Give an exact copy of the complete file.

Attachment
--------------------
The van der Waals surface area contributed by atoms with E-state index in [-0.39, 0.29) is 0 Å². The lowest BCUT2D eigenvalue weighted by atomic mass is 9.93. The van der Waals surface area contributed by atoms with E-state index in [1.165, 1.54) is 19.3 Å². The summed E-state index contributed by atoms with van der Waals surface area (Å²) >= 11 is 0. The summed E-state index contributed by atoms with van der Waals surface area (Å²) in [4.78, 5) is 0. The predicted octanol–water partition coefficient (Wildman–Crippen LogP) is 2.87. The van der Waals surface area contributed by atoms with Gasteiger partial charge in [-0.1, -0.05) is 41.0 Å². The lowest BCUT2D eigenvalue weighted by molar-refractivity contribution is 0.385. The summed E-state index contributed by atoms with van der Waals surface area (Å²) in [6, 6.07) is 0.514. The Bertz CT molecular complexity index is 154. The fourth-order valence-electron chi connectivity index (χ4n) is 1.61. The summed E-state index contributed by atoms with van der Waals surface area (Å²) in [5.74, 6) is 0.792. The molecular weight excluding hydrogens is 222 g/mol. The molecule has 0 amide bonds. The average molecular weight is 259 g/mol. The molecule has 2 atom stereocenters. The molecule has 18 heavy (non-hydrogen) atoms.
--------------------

The van der Waals surface area contributed by atoms with E-state index in [-0.39, 0.29) is 0 Å². The lowest BCUT2D eigenvalue weighted by atomic mass is 9.93. The van der Waals surface area contributed by atoms with E-state index in [1.165, 1.54) is 19.3 Å². The summed E-state index contributed by atoms with van der Waals surface area (Å²) >= 11 is 0. The summed E-state index contributed by atoms with van der Waals surface area (Å²) in [4.78, 5) is 0. The predicted octanol–water partition coefficient (Wildman–Crippen LogP) is 2.87. The van der Waals surface area contributed by atoms with Gasteiger partial charge in [-0.1, -0.05) is 41.0 Å². The lowest BCUT2D eigenvalue weighted by molar-refractivity contribution is 0.385. The summed E-state index contributed by atoms with van der Waals surface area (Å²) in [6, 6.07) is 0.514. The Bertz CT molecular complexity index is 154. The fourth-order valence-electron chi connectivity index (χ4n) is 1.61. The summed E-state index contributed by atoms with van der Waals surface area (Å²) in [5.74, 6) is 0.792. The molecular weight excluding hydrogens is 222 g/mol. The molecule has 0 amide bonds. The average molecular weight is 259 g/mol. The molecule has 2 atom stereocenters. The molecule has 18 heavy (non-hydrogen) atoms.